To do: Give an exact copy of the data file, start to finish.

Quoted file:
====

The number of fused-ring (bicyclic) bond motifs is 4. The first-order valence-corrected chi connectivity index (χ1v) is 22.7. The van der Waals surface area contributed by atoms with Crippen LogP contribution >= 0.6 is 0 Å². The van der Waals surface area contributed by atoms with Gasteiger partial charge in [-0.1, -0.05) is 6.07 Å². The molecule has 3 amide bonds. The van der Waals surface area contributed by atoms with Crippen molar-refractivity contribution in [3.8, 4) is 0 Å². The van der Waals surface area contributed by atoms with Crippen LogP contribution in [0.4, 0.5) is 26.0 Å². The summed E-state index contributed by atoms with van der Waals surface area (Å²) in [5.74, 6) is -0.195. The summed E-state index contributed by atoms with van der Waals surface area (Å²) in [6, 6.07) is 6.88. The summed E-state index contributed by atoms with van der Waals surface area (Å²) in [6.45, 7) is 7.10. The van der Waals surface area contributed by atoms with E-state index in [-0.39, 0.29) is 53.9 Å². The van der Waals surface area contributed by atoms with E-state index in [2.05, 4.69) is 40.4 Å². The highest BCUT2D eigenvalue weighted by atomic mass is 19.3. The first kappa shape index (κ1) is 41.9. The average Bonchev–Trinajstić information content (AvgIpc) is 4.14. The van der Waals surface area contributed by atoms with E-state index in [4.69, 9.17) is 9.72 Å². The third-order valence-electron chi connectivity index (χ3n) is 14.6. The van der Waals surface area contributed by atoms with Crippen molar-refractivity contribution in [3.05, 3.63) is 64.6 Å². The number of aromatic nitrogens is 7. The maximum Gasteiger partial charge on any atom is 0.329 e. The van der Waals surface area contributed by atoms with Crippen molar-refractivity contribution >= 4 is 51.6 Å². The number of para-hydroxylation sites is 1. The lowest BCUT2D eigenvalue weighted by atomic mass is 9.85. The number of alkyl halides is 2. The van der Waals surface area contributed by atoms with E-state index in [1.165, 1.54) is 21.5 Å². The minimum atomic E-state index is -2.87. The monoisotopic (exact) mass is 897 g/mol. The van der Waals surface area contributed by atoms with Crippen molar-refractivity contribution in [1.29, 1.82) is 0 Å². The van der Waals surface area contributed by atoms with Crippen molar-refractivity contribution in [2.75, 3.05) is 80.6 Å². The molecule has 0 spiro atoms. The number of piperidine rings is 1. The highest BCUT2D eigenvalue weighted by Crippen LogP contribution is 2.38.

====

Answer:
The number of fused-ring (bicyclic) bond motifs is 4. The first-order valence-corrected chi connectivity index (χ1v) is 22.7. The van der Waals surface area contributed by atoms with Crippen LogP contribution >= 0.6 is 0 Å². The van der Waals surface area contributed by atoms with Gasteiger partial charge in [-0.1, -0.05) is 6.07 Å². The molecule has 3 amide bonds. The van der Waals surface area contributed by atoms with Crippen molar-refractivity contribution in [3.8, 4) is 0 Å². The van der Waals surface area contributed by atoms with Crippen LogP contribution in [0.4, 0.5) is 26.0 Å². The summed E-state index contributed by atoms with van der Waals surface area (Å²) in [5.74, 6) is -0.195. The summed E-state index contributed by atoms with van der Waals surface area (Å²) in [6, 6.07) is 6.88. The summed E-state index contributed by atoms with van der Waals surface area (Å²) in [6.45, 7) is 7.10. The van der Waals surface area contributed by atoms with E-state index in [-0.39, 0.29) is 53.9 Å². The van der Waals surface area contributed by atoms with E-state index in [2.05, 4.69) is 40.4 Å². The highest BCUT2D eigenvalue weighted by atomic mass is 19.3. The first kappa shape index (κ1) is 41.9. The average Bonchev–Trinajstić information content (AvgIpc) is 4.14. The van der Waals surface area contributed by atoms with E-state index in [4.69, 9.17) is 9.72 Å². The third-order valence-electron chi connectivity index (χ3n) is 14.6. The van der Waals surface area contributed by atoms with Crippen molar-refractivity contribution in [3.05, 3.63) is 64.6 Å². The number of aromatic nitrogens is 7. The maximum Gasteiger partial charge on any atom is 0.329 e. The van der Waals surface area contributed by atoms with Crippen molar-refractivity contribution >= 4 is 51.6 Å². The number of para-hydroxylation sites is 1. The lowest BCUT2D eigenvalue weighted by atomic mass is 9.85. The number of alkyl halides is 2. The van der Waals surface area contributed by atoms with E-state index in [1.165, 1.54) is 21.5 Å². The minimum atomic E-state index is -2.87. The monoisotopic (exact) mass is 897 g/mol. The van der Waals surface area contributed by atoms with Crippen molar-refractivity contribution in [1.29, 1.82) is 0 Å². The van der Waals surface area contributed by atoms with Crippen molar-refractivity contribution in [2.75, 3.05) is 80.6 Å². The molecule has 0 spiro atoms. The number of piperidine rings is 1. The highest BCUT2D eigenvalue weighted by Crippen LogP contribution is 2.38.